The character nichi means "sun" or "day". The compound therefore means "origin of the sun" and is the source of the popular Western epithet "Land of the Rising Sun"; the earliest record of the name Nihon appears in the Chinese historical records of the Tang dynasty, the Old Book of Tang. At the end of the seventh century, a delegation from Japan requested that Nihon be used as the name of their country; this name may have its origin in a letter sent in 607 and recorded in the official history of the Sui dynasty. Prince Shōtoku, the Regent of Japan, sent a mission to China with a letter in which he called himself "the Emperor of the Land where the Sun rises"; the message said: "Here, I, the emperor of the country where the sun rises, send a letter to the emperor of the country where the sun sets. How are you". Prior to the adoption of Nihon, other terms such as Yamato and Wakoku were used; the term Wa is a homophone of Wo 倭, used by the Chinese as a designation for the Japanese as early as the third century Three Kingdoms period.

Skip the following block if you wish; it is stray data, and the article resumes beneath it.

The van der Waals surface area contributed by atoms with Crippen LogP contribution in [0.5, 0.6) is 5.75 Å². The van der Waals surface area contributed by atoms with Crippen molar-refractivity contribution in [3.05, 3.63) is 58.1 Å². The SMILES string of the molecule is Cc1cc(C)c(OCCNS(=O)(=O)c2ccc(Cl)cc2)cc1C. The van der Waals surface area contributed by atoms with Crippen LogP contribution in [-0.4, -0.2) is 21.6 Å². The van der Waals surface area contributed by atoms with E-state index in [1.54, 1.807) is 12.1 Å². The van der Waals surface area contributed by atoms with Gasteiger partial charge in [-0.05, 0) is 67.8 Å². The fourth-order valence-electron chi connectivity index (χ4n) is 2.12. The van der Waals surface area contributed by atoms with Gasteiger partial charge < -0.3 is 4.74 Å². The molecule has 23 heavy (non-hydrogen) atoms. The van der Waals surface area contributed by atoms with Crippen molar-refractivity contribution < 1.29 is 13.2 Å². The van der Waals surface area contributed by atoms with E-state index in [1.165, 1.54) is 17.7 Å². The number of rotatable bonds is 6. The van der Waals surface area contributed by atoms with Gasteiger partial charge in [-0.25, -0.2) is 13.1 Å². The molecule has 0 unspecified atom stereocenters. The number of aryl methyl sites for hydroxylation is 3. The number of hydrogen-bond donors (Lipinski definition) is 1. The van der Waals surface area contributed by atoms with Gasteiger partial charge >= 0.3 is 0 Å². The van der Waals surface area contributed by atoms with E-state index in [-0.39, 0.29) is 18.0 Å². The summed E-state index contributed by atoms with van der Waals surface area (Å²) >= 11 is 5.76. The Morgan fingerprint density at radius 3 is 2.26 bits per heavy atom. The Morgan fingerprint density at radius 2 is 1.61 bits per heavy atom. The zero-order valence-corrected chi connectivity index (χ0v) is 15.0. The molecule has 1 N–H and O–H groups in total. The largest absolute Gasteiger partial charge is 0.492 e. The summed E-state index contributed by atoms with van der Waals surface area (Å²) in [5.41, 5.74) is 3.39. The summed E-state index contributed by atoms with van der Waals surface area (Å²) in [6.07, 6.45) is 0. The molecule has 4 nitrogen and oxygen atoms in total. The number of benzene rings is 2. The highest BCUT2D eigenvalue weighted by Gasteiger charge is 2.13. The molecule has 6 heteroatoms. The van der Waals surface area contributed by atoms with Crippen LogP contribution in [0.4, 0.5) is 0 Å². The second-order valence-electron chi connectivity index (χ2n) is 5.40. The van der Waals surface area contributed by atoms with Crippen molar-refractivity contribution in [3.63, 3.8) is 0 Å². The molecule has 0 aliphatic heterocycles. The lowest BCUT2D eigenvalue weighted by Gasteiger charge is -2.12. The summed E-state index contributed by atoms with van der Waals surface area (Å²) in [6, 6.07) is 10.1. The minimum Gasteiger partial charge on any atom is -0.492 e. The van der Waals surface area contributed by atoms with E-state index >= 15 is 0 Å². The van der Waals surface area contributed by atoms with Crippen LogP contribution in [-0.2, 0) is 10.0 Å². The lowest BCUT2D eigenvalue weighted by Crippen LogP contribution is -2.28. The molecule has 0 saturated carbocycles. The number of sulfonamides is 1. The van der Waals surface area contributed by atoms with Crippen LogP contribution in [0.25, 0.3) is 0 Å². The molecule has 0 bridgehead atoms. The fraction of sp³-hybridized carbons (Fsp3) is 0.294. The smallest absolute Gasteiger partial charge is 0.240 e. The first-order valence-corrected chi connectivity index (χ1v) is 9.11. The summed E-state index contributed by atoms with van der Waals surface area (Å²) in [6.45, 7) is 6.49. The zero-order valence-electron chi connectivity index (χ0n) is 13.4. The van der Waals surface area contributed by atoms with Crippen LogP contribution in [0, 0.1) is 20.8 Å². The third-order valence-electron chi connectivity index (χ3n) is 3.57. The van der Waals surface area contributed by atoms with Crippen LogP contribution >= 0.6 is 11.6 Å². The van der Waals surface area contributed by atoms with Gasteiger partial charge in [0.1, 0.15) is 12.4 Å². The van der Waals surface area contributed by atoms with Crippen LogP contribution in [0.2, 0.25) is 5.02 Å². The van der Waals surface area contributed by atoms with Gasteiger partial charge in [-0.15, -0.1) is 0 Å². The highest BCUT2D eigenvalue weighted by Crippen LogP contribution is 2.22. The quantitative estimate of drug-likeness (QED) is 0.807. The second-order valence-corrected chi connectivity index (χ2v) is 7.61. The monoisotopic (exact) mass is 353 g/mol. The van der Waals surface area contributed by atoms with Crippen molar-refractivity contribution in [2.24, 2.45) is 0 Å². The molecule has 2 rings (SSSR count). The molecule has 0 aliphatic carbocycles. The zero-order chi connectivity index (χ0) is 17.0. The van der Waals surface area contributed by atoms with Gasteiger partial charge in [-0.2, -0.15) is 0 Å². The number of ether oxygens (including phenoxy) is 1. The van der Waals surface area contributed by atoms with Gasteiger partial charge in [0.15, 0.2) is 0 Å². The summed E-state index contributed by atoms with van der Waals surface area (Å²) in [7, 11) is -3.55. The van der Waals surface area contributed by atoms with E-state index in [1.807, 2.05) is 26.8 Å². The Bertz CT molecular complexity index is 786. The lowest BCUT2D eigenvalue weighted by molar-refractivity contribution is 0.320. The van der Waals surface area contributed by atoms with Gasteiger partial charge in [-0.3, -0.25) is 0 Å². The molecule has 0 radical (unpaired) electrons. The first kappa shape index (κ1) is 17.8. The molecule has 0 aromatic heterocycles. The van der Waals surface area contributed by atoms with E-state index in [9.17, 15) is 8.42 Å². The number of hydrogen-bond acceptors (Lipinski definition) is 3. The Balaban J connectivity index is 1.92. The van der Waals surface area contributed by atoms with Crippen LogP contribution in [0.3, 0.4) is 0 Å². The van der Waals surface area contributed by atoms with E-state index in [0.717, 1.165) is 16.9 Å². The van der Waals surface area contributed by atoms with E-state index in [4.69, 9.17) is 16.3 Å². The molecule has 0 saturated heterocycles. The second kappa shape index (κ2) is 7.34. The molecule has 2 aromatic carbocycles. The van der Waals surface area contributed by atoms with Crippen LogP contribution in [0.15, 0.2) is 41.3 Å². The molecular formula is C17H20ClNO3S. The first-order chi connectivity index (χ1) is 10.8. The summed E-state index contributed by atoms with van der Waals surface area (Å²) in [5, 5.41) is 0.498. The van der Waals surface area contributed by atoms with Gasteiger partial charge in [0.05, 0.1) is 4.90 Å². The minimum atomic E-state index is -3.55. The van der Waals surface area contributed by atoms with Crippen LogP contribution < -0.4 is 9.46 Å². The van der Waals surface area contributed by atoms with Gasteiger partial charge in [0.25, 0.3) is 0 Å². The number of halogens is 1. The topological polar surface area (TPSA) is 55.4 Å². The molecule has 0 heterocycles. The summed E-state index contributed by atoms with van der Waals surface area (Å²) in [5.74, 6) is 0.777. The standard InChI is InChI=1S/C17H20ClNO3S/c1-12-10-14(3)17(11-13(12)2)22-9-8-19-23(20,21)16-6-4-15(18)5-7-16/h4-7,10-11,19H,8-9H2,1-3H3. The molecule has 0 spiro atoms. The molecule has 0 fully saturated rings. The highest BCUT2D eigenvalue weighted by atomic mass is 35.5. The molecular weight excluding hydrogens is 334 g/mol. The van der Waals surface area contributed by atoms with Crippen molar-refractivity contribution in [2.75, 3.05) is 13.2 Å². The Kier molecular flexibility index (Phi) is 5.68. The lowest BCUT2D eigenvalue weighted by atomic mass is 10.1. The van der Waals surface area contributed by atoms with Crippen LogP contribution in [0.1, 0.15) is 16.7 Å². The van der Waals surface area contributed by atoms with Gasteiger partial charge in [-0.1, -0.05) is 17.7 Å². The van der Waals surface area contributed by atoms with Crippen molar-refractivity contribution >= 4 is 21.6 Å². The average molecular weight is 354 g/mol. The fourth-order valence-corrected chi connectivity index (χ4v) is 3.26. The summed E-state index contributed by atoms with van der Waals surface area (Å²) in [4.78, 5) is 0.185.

Another form of Wa, Wei in Chinese) was used for an early state in Japan called Nakoku during the Han dynasty. However, the Japanese disliked some connotation of Wa 倭, it was therefore replaced with the substitute character Wa, meaning "togetherness, harmony"; the English word Japan derives from the historical Chinese pronunciation of 日本. The Old Mandarin or early Wu Chinese pronunciation of Japan was recorded by Marco Polo as Cipangu. In modern Shanghainese, a Wu dialect, the pronunciation of characters 日本; the old Malay word for Japan, Japun or Japang, was borrowed from a southern coastal Chinese dialect Fukienese or Ningpo – and this Malay word was encountered by Portuguese traders in Southeast Asia in the 16th century. These Early Portuguese traders brought the word